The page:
Vibration Spectrum Analysis 101 646d2b3517c01

Vibration spectrum analysis 101: Tips for getting started

June 5, 2023
Understanding the basics is essential for anyone directly involved in managing the condition and performance of rotating equipment.

Once the purview of technical specialists, the need to analyze machine vibration data has become commonplace for engineers, maintenance planners, facilities managers, and administrators. The reasons for this include an increasing reliance on vibration data for managing machine reliability, coupled with the sheer volume of data streaming in from the remote sensors and cloud-based monitoring systems that make data collection more practical than ever (see Figure 1).

What hasn’t changed is the need for the knowledge and skills to turn that growing volume of data into decision-driving information. There have been advances in artificial intelligence (AI) to process vibration data. But in critical applications that impact the bottom line, professionals know decisions on machinery repair and replacement need manual confirmation of analysis results.

To move forward with confidence, stakeholders need basic analysis knowledge and skills to interpret vibration data. With that in mind, this article presents some basic information about vibration spectrum analysis, along with some tips for getting started.

Getting started with the vibration spectrum

The vibration analyst’s most basic tool is the vibration spectrum. The spectrum graphically illustrates the relative amplitudes of the frequencies present in a vibration signal (see Figure 2). Basically, it is a “bar graph” of the frequencies, with hundreds of individual vertical frequency “bars” across a range of frequencies. Most spectra display only a single dot for the highest amplitude in each frequency bar, so the graph appears as a jagged line reflecting those peaks. The highest frequency on the horizontal axis is called the fmax, and the number of bars in the graph is known as the “number of lines of resolution.”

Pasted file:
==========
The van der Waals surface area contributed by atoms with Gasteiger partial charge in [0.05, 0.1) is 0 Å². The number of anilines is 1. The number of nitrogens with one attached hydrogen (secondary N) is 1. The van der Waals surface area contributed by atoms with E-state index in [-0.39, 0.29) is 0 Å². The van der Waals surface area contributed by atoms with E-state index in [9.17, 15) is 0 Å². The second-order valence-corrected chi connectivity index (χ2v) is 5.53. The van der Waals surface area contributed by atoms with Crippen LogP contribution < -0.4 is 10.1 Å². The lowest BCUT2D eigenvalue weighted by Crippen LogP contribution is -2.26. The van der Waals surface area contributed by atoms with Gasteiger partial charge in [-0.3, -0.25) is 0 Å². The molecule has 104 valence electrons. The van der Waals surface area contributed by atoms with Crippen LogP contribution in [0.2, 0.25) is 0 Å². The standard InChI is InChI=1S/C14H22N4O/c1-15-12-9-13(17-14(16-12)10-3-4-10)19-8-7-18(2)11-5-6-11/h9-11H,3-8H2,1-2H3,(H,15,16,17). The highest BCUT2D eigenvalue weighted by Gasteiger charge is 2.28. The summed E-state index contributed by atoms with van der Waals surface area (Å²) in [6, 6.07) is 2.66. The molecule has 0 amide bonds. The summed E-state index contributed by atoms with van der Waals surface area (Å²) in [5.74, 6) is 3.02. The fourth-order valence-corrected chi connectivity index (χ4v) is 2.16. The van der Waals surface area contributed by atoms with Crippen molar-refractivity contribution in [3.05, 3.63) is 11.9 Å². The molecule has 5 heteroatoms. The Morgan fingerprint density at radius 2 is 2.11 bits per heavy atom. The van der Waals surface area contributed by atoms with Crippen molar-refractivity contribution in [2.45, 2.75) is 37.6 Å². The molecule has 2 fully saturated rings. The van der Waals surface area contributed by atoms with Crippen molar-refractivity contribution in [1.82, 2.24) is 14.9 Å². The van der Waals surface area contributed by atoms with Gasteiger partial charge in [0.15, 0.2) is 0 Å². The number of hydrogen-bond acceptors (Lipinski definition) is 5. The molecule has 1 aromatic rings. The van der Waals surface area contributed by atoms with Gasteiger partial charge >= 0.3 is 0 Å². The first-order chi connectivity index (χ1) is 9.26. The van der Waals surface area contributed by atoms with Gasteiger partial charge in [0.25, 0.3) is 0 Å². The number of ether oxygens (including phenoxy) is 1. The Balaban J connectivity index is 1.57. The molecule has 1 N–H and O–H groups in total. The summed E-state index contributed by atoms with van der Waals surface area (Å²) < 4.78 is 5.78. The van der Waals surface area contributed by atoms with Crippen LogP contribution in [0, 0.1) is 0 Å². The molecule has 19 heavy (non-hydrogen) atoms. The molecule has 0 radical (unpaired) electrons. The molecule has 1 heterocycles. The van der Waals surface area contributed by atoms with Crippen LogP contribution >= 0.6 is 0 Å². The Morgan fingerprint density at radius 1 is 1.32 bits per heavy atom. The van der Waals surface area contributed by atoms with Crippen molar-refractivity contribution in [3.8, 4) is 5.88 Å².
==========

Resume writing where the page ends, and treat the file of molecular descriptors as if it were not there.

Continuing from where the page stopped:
Setting the resolution and fmax. Setting the number of lines of resolution and the fmax are essential first steps for the vibration analyst. For most common analysis tasks, 400 lines of resolution is adequate, while more specialized tasks may require higher resolution.

Setting the proper fmax is a little more complex. An fmax of 400 Hz (24,000 CPM) is adequate for evaluating common machine faults, but rolling element bearings and gear mesh can generate vibration at much higher discrete frequencies (up to 5 kHz). A good practice is to survey the machine first with a 5 kHz fmax to identify any significant amplitudes at higher frequencies. If none are present, set the fmax to 400 Hz to analyze common machine faults. The selections made for Fmax and resolution will impact data acquisition time and storage requirements (see Figure 3).

High-frequency detection modes. Many vibration analysis instruments provide a special high-frequency detection mode for evaluating vibration energy from rolling element bearings, gears, and similar mechanisms where friction is a factor. Some common proprietary detection modes include gE, gSE™, PeakVue™ and SPM™. Some analysts will use one of these detection modes to assess the need for recording higher fmax spectra.

Best units for general spectrum analysis. Several vibration standards (ISO 10816, IEC 60034, NEMA MG1 and EASA AR100) use velocity amplitude units for general acceptance criteria. Although amplitude units of acceleration or displacement may apply for some special applications where high- or low-frequency signals are a concern, velocity units are best for general spectrum analysis. Velocity units may be represented as inches/sec pk, mm/sec pk, or mm/sec rms. Be sure to note the proper units on any printed data.